This article is more than 1 year old
NSA spying on US and Israeli politicians stirs Congress from Christmas slumbers
Surveillance is fin..what! They are spying on us! An outrage!
After two years of doing little about the mass surveillance revealed by Edward Snowden, the US Congress has sprung into action in less than two days – with investigations into the NSA spying on some the legislature's members.
On Tuesday the Wall Street Journal reported that conversations between members of Congress and senior Israeli politicians had been monitored by the NSA under the orders of the White House. The surveillance of Israeli Prime Minister Benjamin Netanyahu and his advisors occurred during negotiations into a deal with Iran over its nuclear power program.
When the executive branch surveillance came to light, a senior US official described it as an "Oh-s— moment," and now the legislature is calling for immediate investigations – seasonal holidays be damned.
"The House Intelligence Committee is looking into allegations in the Wall Street Journal regarding possible Intelligence Community (IC) collection of communications between Israeli government officials and Members of Congress," said House Permanent Select Committee on Intelligence chairman Devin Nunes (R-CA).
"The Committee has requested additional information from the IC to determine which, if any, of these allegations are true, and whether the IC followed all applicable laws, rules, and procedures."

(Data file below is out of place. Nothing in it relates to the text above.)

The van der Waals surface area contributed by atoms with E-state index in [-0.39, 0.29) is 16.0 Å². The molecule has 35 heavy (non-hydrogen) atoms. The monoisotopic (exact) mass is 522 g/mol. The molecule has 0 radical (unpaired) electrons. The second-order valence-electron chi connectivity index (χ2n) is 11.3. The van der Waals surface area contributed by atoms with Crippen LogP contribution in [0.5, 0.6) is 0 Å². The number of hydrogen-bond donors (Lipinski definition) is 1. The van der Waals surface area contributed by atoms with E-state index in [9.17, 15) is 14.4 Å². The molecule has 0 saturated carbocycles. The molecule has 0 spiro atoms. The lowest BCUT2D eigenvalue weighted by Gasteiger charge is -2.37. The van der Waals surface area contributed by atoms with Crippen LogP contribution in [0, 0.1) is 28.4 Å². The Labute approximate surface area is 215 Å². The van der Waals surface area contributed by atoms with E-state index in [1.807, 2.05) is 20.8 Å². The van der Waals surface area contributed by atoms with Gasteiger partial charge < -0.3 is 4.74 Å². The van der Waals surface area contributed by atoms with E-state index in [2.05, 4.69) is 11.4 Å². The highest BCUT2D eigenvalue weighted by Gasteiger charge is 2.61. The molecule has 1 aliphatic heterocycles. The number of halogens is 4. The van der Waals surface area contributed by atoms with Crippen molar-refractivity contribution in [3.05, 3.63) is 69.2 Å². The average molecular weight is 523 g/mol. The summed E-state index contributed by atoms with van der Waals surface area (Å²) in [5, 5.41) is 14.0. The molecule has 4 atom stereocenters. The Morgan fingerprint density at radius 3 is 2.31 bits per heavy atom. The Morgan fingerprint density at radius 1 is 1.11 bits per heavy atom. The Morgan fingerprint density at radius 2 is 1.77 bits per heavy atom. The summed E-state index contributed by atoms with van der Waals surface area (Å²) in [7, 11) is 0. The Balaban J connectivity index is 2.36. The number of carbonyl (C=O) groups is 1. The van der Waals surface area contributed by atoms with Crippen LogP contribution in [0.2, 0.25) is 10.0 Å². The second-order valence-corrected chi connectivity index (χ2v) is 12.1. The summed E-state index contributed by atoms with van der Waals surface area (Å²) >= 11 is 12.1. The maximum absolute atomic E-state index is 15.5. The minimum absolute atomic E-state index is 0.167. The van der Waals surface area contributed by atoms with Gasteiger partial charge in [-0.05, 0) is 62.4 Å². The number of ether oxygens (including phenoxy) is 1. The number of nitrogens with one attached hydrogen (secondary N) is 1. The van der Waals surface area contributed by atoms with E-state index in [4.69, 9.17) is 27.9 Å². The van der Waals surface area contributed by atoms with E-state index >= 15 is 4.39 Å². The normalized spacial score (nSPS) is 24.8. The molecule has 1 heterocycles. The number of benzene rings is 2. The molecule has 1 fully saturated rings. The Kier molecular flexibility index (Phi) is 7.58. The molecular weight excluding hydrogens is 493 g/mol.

On New Year's Eve the chairman of the House Oversight Committee, Jason Chaffetz (R-UT), and three other members of the committee sent an open letter to the head of the NSA, Admiral Mike Rogers, requesting all documents relating to the case be turned in by January 13, with full hearings scheduled two days later.
Rogers can expect a rough ride – Chaffetz is no friend of surveillance and has introduced legislation to ban the use of geolocation data from smartphones without a warrant. Add in the outrage of politicians in the Israeli lobby who may have had their conversations recorded, and this could seriously mar the start of 2016 for the NSA and the Obama administration.
How do you solve a problem like Netanyahu?
Multiple sources told the WSJ that in 2011 the White House, then trying to broker a deal on Iran's nuclear ambitions, was worried that the Israelis would launch an attack on Persian production facilities without warning.
Current and former US officials say that President Obama saw a "compelling national security purpose," in using the capabilities of the NSA to monitor the communications of Benjamin Netanyahu and his senior advisors. The NSA offers such services against foreign supremos under the name "leadership intentions," in a form given to executive officials.